Anthony Bannon | Guest Reviewer
The audience in the Amphitheater enjoyed a look into the future Sunday afternoon and saw that it is full of excellence and adventure — and that there is hope. The future, we saw, loves beauty and doesn’t shirk from difficulty or from ideas thought impossible.
There is a strong sense of community in this future, foretold by the young dancers gathered to present the Chautauqua Dance Student Gala, a presentation by Chautauqua Festival and Workshop Dancers, under the direction for the past 30 years, of Jean-Pierre Bonnefoux.
A banner on stage, in fact, announced this year of celebration, a legacy looking back upon a “Rich Tradition” and forward to an “Exciting Future,” and Bonnefoux and his Associate Director Maris Battaglia also took opportunity to memorialize contributions of the late Ed Anderson and Margery Gootnik, volunteers with the School of Dance, who were like family.
The expectations for quality are high for the young dancers. They come prepared to perform, and those in workshop did so after just one week’s preparation. They showed well in a brief choreography by Battaglia that moved the students through fundamental positions and into the connective tissue between the poses.
The older students, members of the summer Festival engagement and apprentices to the resident dancers from Bonnefoux’s North Carolina Dance Theatre, performed five pieces: work by NCDT dancer David Morse; by Mark Diamond, Chautauqua Dance associate artistic director; by Michael Vernon, Chautauqua Dance’s dance master and frequent choreographer; by Battaglia; and, as the finale, George Balanchine’s famed “Serenade,” his first ballet in America, from 1934, created for his early workshop students.
Bonnefoux and his wife, Patricia McBride, who staged “Serenade,” were principal dancers for Balanchine’s New York City Ballet, which was established in 1948. NYCB carried the strong tradition of Balanchine’s early work while the choreographer developed with the company his ground breaking contributions to the history and practice of the art of dance.
I mentioned hope earlier — that the afternoon well spent with the young dancers suggested hope, and I might add determination and character and the confidence to place one’s body on the line — to make significant lines in space, through time.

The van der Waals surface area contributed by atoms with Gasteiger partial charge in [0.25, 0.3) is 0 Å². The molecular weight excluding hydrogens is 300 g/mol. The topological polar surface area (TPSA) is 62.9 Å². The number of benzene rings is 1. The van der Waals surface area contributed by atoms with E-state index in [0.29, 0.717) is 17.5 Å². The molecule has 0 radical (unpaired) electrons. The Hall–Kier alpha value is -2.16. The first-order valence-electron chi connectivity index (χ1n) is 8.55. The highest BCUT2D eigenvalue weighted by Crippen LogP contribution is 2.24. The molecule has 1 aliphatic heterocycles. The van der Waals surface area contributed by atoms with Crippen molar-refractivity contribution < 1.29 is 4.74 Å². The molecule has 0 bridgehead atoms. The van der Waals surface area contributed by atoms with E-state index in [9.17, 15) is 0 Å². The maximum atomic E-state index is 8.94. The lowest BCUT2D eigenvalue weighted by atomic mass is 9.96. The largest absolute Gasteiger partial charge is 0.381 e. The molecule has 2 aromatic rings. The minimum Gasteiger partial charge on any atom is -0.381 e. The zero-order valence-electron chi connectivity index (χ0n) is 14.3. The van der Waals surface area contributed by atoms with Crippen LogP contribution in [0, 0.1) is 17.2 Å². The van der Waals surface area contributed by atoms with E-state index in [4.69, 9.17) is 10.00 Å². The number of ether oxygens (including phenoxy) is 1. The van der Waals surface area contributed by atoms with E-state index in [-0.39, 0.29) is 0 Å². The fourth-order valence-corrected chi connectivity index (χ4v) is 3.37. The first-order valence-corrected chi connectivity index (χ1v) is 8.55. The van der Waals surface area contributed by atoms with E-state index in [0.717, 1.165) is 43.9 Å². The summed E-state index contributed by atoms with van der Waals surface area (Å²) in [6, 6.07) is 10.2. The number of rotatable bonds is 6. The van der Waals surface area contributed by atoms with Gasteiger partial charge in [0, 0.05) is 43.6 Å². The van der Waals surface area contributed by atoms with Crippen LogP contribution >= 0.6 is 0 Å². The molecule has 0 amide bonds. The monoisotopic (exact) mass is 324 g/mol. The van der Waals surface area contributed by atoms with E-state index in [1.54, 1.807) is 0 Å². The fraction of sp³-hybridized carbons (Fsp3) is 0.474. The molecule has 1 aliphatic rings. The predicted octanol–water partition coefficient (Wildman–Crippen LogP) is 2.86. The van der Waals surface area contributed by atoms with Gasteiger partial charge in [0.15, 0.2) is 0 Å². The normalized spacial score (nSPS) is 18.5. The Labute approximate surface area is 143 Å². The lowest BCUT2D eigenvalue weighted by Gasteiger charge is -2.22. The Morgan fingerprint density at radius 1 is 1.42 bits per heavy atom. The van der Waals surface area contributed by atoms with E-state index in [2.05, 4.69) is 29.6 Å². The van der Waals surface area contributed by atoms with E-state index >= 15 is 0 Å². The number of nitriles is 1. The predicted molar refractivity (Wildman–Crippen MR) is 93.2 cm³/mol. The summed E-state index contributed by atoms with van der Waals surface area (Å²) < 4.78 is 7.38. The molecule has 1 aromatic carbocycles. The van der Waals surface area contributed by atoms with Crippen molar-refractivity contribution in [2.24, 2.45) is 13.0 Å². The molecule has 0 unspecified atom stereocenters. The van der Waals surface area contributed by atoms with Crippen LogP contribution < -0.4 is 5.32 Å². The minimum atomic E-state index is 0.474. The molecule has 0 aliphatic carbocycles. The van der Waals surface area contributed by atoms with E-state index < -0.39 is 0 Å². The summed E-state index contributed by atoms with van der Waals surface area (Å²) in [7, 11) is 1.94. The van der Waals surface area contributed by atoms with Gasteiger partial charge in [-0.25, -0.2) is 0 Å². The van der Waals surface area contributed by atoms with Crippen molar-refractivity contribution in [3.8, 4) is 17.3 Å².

I saw two youngsters collide on stage and sprawl to the floor. There was no hesitation, apparently no physical injury, no outcry. They quickly picked themselves up and found their places in the dance, and they continued.
That was in Morris’ piece, called “Concerto Grosso,” after the music by Ernest Bloch, and the piece was all about an awareness of line — nine dancers foretelling and bookending with “Serenade,” continuing the lesson about bodies, and their beauty and what can be made from them for others.
Surely those youngsters who fell have built character, and they have participated in an important culture that calls out an awareness of how we name ourselves as a group, how we come to know about ourselves and our values. Regardless of whether any of the youngsters continue in dance, they will continue in life knowing character and carriage.
They have known the vision of Mark Diamond, whose psycho-social choreography takes on some fearful ways of being in the world. They performed a new Diamond work called “Foresight,” and they had the opportunity to place into their sinews the great Violin Concerto No. 1 by the contemporary master Philip Glass. To that music, the dancers asked themselves to move to the unique choreography — as no one has moved before.
If anyone is keeping track, the score the students have made already numbers pretty high. Diamond said his work finds origins in Homer’s Iliad. The literary classic continues to ring true to issues about acceptance and rejection, and the individual and the crowd. There is dark within it, and there is light.
Those are rhetorics of comparison and contrast that work in dance — or any discourse — as well as in debate. “Memories” by Michael Vernon poses a formal, classical structure that he sets against the inventive, romantic and disruptive. “Serenade” also did that when it emerged from the classic tradition in dance to propose ideas — a psychology — about a woman’s assurance and command.
The lines of dance were never the same after “Serenade,” and the dance by others Sunday suggested its legacy. As the lines of dance have changed, so changing are the lives of the young dancers. Chautauqua has as its gift the responsibility to watch them grow and foster their process.
Anthony Bannon is the executive director of the Burchfield Penney Art Center, a multi-arts venue on the campus of Buffalo State College. Previously, he had served as the dance critic for The Buffalo News and director of George Eastman House, in Rochester, N.Y.